Last updated: February 19. 2013 3:13PM - 574 Views

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A deer farm in Sugarloaf has been quarantined by the state Department of Agriculture as the agency determines locations that may possess deer that had contact with an Adams County farm where an animal tested positive for chronic wasting disease on Oct. 12.


The disease is fatal to cervids, such as deer and elk, but has not been found to be transmittable to humans. The disease is spread via contact between animals or through the soil where CWD prions can exist indefinitely.


The department released the updated list late Thursday and it includes 21 farms. The Sugarloaf farm is located on Prospect Road. Other farms on the list include one in Danville and another in Montoursville.


The quarantine prohibits owners from moving deer off the farm to another site.


Chris Denmon, president of the North Mountain Branch of the Quality Deer Management Association and the Conservation Coalition, said the quarantine of the Sugarloaf farm is a concern because of the threat it poses to wild deer. So far, no wild deer in the state have tested positive for CWD.


If this disease progresses it could be devastating, especially if deer escape from these farms under the quarantine Denmon said. Even without an escape, it may still be possible for wild deer to get up close to the fences and contact the deer inside.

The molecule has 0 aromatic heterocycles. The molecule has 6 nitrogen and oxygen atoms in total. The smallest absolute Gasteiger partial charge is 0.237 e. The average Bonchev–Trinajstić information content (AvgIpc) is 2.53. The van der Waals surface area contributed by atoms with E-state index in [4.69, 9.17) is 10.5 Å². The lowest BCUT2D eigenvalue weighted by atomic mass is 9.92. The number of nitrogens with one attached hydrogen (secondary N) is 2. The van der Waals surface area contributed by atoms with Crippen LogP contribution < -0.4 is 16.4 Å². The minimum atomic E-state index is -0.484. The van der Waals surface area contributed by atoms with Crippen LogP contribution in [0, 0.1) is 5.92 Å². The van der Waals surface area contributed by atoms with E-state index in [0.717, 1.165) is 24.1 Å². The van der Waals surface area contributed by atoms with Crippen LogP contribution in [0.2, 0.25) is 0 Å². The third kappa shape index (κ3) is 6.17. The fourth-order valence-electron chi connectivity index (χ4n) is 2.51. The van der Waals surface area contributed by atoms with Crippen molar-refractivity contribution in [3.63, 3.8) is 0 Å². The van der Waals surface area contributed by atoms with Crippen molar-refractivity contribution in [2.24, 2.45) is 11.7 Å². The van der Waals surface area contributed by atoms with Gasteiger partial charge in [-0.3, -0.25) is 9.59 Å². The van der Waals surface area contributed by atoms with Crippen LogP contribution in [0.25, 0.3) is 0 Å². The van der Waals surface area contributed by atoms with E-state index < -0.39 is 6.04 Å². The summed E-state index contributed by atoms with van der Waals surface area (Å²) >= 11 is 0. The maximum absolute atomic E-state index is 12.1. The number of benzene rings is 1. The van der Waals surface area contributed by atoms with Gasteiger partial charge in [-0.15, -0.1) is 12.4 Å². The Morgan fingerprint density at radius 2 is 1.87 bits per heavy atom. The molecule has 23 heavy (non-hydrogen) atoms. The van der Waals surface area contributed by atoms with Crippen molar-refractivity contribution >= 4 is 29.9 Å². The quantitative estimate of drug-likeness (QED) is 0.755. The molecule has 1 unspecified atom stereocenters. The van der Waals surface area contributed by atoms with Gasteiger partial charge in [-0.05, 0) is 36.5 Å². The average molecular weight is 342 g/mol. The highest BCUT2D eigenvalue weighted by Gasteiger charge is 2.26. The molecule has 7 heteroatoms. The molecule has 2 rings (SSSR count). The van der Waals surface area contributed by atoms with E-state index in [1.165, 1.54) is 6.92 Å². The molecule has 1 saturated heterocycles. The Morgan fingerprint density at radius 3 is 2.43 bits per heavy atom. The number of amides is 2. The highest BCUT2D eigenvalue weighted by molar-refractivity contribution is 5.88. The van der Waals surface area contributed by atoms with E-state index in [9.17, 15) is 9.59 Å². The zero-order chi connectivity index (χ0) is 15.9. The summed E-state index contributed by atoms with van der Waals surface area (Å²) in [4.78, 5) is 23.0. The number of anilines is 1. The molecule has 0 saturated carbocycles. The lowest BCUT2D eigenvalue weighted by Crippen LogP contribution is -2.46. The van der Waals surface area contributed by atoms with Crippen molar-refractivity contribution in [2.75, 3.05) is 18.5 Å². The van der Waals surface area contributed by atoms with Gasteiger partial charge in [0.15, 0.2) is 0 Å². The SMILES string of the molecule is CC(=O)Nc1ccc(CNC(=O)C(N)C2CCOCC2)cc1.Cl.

With archery season currently underway and the state's two-week rifle deer season set to begin Nov. 26, Denmon advised hunters to take precautions such as wearing rubber gloves when field-dressing deer.


Also pay attention to how a deer is acting before you shoot it, Denmon said. Look for signs that it may be infected, such as droopy ears or acting lethargic.


During an Oct. 17 public meeting, an official with the agriculture department estimated that as many as 100 farms could be impacted by the CWD finding. According to the department, there are more than 1,100 farms in the state that possess cervids such as deer and elk. The department is continuing to trace all farms in the state with animals that may have had direct or indirect contact with the Adams County location.

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